His Wheelchair Was Found Damaged Before The Race. Then He Set A Paralympic Record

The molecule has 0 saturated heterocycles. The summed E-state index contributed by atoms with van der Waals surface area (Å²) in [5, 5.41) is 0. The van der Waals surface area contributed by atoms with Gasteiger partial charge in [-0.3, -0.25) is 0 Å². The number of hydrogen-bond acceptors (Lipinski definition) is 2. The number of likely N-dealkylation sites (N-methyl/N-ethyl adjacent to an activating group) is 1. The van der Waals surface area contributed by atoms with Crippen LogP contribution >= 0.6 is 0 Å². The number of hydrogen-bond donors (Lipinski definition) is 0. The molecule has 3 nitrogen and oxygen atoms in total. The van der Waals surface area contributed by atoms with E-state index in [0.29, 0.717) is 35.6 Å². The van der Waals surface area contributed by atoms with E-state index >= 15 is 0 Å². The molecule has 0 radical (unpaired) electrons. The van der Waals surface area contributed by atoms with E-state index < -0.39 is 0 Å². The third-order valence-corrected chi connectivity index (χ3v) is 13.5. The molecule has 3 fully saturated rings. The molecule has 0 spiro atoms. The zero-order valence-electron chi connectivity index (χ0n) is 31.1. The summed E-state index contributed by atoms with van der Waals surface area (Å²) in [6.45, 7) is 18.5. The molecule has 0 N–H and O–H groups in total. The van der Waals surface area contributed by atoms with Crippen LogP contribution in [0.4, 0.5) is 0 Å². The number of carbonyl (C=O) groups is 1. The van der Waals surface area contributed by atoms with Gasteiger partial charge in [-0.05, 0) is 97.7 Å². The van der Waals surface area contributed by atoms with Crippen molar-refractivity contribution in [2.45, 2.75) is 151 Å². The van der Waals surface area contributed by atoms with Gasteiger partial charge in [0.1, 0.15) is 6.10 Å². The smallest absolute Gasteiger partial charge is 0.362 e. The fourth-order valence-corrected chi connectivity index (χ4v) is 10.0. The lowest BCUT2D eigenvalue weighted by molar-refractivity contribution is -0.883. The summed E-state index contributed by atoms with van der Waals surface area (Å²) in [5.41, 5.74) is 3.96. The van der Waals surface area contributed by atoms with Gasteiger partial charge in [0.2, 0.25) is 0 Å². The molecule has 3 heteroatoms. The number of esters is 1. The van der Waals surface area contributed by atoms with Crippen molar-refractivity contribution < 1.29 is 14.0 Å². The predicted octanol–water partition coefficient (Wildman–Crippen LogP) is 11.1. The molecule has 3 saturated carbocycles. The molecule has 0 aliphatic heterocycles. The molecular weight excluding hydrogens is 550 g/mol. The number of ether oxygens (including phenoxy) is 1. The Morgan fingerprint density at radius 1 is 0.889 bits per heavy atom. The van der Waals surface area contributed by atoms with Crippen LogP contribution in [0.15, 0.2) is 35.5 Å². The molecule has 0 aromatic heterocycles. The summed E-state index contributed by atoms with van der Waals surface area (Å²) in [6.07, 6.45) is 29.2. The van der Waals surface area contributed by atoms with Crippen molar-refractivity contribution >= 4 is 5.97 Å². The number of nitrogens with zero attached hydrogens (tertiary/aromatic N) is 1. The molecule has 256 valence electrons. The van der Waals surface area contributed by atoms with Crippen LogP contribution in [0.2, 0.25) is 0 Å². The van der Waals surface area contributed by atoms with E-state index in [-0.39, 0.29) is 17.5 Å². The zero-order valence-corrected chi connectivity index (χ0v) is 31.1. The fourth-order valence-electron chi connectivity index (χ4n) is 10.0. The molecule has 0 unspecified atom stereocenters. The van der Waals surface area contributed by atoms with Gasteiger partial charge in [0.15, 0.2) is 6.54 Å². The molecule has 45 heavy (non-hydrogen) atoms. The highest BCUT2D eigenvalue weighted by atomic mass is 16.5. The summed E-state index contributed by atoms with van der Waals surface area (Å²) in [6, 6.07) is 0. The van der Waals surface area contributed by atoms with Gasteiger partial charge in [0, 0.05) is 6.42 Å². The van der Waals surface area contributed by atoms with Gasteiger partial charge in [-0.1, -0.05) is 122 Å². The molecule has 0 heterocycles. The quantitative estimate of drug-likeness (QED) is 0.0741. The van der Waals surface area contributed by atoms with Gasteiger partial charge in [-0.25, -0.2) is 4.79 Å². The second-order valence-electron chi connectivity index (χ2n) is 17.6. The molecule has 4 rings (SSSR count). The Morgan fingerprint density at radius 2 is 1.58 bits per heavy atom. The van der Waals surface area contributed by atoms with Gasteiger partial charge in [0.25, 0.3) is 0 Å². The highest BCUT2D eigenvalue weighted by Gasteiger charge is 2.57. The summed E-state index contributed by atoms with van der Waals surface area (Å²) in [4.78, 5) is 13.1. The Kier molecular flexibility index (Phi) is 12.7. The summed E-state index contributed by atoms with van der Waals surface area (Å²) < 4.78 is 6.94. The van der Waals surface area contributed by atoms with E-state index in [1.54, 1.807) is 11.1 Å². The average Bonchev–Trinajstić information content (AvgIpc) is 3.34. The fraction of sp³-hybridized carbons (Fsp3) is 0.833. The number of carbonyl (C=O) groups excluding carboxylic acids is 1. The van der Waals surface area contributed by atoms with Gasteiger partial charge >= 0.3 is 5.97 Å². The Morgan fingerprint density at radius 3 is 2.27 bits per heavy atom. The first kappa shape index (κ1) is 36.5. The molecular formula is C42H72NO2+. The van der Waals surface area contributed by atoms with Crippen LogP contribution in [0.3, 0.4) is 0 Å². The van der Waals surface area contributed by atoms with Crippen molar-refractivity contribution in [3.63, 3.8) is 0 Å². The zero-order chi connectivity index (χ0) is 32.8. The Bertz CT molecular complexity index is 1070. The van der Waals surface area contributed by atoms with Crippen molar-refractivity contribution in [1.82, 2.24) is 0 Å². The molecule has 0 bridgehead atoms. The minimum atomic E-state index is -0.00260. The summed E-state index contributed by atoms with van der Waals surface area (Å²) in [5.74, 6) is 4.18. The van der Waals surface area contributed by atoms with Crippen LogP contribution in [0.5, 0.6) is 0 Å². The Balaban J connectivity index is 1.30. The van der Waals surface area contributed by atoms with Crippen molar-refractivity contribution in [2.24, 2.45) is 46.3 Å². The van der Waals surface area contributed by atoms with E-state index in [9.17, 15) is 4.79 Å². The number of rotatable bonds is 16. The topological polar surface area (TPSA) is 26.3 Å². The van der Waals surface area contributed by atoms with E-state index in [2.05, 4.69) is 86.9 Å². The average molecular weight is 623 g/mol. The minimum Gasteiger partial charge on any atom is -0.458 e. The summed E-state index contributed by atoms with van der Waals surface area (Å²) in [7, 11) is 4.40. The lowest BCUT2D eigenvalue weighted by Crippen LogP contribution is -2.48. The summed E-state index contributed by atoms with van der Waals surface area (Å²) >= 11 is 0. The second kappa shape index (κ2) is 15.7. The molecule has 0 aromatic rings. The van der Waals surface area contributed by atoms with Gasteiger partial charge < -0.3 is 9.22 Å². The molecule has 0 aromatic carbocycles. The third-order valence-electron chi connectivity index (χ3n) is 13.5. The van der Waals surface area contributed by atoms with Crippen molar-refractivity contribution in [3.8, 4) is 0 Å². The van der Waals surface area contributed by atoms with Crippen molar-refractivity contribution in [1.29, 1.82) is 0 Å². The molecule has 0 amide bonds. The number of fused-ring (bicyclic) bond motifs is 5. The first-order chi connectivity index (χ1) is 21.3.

Two hours before the final of the men's 100-meter T51 race in this summer's Paralympic games, Peter Genyn arrived at the venue to find his wheelchair badly damaged. "We had just arrived 45 minutes before the warmup, and we had three flat tires and a broken compensator. Everybody did everything they could to help, including the Dutch team," the Belgian athlete told the Olympic Information Services after the race Friday. Using duct tape to fix the frame, a team of staff from Team Belgium and Ottobock, a company that specializes in prosthetics and wheelchairs, rushed to fix the chair and replace the tires in time for Genyn to compete in the race. Then the 44-year-old Genyn won gold, setting a new Paralympic record of 20.33 seconds. "Thankfully I'm a maniac about my equipment, and I had lots of spares," he said to the OIS. "I got my revenge." After his victory, Genyn told the Belgian TV network Sporza that he believed the damage to be an intentional act of "pure sabotage." "My chair is hanging together with duct tape. Someone must have been very scared," he said, reportedly in tears. "It was terrible. I really thought it was over."The bronze medalist Roger Habsch, another Belgian athlete, also reported a flat tire that he believed to be intentional, according to Sporza. The Belgian Paralympic Committee has reportedly asked for an investigation. Genyn is the world-record holder in the T51 classification, which covers track athletes with a variety of spinal cord disabilities with minimal upper body capabilities. Athletes in the T51 classification race in wheelchairs. Friday's 100-meter race was Genyn's second event in the 2020 Paralympic games. He won silver in the 200-meter final, finishing less than half a second behind Finland's Toni Piispanen. Genyn's 100-meter personal best of 19.71 seconds was set last year at an event in Belgium. In the 2016 Games in Rio de Janeiro, Genyn won gold in both the 100-meter and 400-meter races. Copyright 2021 NPR. To see more, visit https://www.npr.org.